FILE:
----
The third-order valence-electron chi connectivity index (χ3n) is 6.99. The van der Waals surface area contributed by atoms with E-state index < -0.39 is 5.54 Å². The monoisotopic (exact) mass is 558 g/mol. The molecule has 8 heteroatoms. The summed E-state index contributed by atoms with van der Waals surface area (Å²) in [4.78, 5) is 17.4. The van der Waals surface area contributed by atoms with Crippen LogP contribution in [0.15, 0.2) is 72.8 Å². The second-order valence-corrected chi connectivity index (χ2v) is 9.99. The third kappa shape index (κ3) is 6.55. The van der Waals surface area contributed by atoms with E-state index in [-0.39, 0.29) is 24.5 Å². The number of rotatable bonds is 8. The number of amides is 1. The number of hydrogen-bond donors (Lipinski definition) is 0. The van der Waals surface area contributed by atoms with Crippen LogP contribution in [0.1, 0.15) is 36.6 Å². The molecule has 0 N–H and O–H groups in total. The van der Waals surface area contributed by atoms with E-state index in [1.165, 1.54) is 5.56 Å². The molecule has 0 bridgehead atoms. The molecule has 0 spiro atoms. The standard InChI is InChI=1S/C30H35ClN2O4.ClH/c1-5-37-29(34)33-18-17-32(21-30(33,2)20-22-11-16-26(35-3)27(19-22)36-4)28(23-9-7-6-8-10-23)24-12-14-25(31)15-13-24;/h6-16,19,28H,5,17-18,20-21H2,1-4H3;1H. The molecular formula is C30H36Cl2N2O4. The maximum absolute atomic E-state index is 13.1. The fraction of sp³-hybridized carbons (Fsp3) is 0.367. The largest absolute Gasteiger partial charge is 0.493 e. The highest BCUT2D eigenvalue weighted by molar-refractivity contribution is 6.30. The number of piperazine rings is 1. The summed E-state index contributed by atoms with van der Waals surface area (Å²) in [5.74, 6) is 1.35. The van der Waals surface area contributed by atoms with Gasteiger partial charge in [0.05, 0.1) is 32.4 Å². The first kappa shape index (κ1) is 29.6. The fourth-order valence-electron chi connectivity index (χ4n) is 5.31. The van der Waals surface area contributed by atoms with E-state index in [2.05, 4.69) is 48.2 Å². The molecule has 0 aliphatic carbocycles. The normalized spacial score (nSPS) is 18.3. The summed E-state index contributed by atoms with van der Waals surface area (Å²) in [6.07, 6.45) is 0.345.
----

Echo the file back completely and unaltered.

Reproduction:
The third-order valence-electron chi connectivity index (χ3n) is 6.99. The van der Waals surface area contributed by atoms with E-state index < -0.39 is 5.54 Å². The monoisotopic (exact) mass is 558 g/mol. The molecule has 8 heteroatoms. The summed E-state index contributed by atoms with van der Waals surface area (Å²) in [4.78, 5) is 17.4. The van der Waals surface area contributed by atoms with Crippen LogP contribution in [0.15, 0.2) is 72.8 Å². The second-order valence-corrected chi connectivity index (χ2v) is 9.99. The third kappa shape index (κ3) is 6.55. The van der Waals surface area contributed by atoms with E-state index in [-0.39, 0.29) is 24.5 Å². The number of rotatable bonds is 8. The number of amides is 1. The number of hydrogen-bond donors (Lipinski definition) is 0. The van der Waals surface area contributed by atoms with Crippen LogP contribution in [0.1, 0.15) is 36.6 Å². The molecule has 0 N–H and O–H groups in total. The van der Waals surface area contributed by atoms with E-state index in [1.165, 1.54) is 5.56 Å². The molecule has 0 bridgehead atoms. The molecule has 0 spiro atoms. The standard InChI is InChI=1S/C30H35ClN2O4.ClH/c1-5-37-29(34)33-18-17-32(21-30(33,2)20-22-11-16-26(35-3)27(19-22)36-4)28(23-9-7-6-8-10-23)24-12-14-25(31)15-13-24;/h6-16,19,28H,5,17-18,20-21H2,1-4H3;1H. The molecular formula is C30H36Cl2N2O4. The maximum absolute atomic E-state index is 13.1. The fraction of sp³-hybridized carbons (Fsp3) is 0.367. The largest absolute Gasteiger partial charge is 0.493 e. The highest BCUT2D eigenvalue weighted by molar-refractivity contribution is 6.30. The number of piperazine rings is 1. The summed E-state index contributed by atoms with van der Waals surface area (Å²) in [5.74, 6) is 1.35. The van der Waals surface area contributed by atoms with Gasteiger partial charge in [0.05, 0.1) is 32.4 Å². The first kappa shape index (κ1) is 29.6. The fourth-order valence-electron chi connectivity index (χ4n) is 5.31. The van der Waals surface area contributed by atoms with E-state index in [2.05, 4.69) is 48.2 Å². The molecule has 0 aliphatic carbocycles. The normalized spacial score (nSPS) is 18.3. The summed E-state index contributed by atoms with van der Waals surface area (Å²) in [6.07, 6.45) is 0.345.